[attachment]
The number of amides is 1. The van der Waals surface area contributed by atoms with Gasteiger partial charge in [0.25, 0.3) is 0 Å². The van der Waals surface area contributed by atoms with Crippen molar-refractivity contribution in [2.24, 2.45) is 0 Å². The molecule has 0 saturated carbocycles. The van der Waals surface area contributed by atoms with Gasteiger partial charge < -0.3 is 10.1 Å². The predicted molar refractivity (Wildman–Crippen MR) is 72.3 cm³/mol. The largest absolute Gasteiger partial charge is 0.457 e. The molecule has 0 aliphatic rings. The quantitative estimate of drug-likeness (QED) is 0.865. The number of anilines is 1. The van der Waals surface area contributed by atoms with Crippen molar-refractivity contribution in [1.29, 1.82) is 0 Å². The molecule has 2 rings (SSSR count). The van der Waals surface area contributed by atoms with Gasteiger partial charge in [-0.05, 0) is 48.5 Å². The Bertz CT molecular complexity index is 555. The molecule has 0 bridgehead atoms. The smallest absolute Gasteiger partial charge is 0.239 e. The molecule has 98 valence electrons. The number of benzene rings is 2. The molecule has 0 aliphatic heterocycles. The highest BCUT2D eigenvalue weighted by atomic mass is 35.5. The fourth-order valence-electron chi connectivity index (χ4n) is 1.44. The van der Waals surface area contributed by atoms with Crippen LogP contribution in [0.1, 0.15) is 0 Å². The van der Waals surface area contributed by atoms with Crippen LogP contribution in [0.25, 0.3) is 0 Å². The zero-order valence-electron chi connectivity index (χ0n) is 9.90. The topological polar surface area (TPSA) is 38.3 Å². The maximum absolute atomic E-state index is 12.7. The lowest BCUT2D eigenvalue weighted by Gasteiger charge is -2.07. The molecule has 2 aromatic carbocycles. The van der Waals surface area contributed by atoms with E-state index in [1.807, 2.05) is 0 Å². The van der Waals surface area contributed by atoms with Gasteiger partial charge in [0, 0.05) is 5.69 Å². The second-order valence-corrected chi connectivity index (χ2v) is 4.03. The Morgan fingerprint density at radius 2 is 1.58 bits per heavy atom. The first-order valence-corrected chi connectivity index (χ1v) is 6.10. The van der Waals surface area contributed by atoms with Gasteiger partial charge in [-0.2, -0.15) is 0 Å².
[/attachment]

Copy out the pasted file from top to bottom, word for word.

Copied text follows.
The number of amides is 1. The van der Waals surface area contributed by atoms with Gasteiger partial charge in [0.25, 0.3) is 0 Å². The van der Waals surface area contributed by atoms with Crippen molar-refractivity contribution in [2.24, 2.45) is 0 Å². The molecule has 0 saturated carbocycles. The van der Waals surface area contributed by atoms with Gasteiger partial charge < -0.3 is 10.1 Å². The predicted molar refractivity (Wildman–Crippen MR) is 72.3 cm³/mol. The largest absolute Gasteiger partial charge is 0.457 e. The molecule has 0 aliphatic rings. The quantitative estimate of drug-likeness (QED) is 0.865. The number of anilines is 1. The van der Waals surface area contributed by atoms with Crippen molar-refractivity contribution in [1.29, 1.82) is 0 Å². The molecule has 2 rings (SSSR count). The van der Waals surface area contributed by atoms with Gasteiger partial charge in [-0.05, 0) is 48.5 Å². The Bertz CT molecular complexity index is 555. The molecule has 0 bridgehead atoms. The smallest absolute Gasteiger partial charge is 0.239 e. The molecule has 98 valence electrons. The number of benzene rings is 2. The molecule has 0 aliphatic heterocycles. The highest BCUT2D eigenvalue weighted by atomic mass is 35.5. The fourth-order valence-electron chi connectivity index (χ4n) is 1.44. The van der Waals surface area contributed by atoms with Crippen LogP contribution in [0.1, 0.15) is 0 Å². The van der Waals surface area contributed by atoms with Crippen LogP contribution in [0.25, 0.3) is 0 Å². The zero-order valence-electron chi connectivity index (χ0n) is 9.90. The topological polar surface area (TPSA) is 38.3 Å². The maximum absolute atomic E-state index is 12.7. The lowest BCUT2D eigenvalue weighted by Gasteiger charge is -2.07. The molecule has 2 aromatic carbocycles. The van der Waals surface area contributed by atoms with E-state index in [1.807, 2.05) is 0 Å². The van der Waals surface area contributed by atoms with Gasteiger partial charge in [0, 0.05) is 5.69 Å². The second-order valence-corrected chi connectivity index (χ2v) is 4.03. The Morgan fingerprint density at radius 2 is 1.58 bits per heavy atom. The first-order valence-corrected chi connectivity index (χ1v) is 6.10. The van der Waals surface area contributed by atoms with Gasteiger partial charge in [-0.2, -0.15) is 0 Å².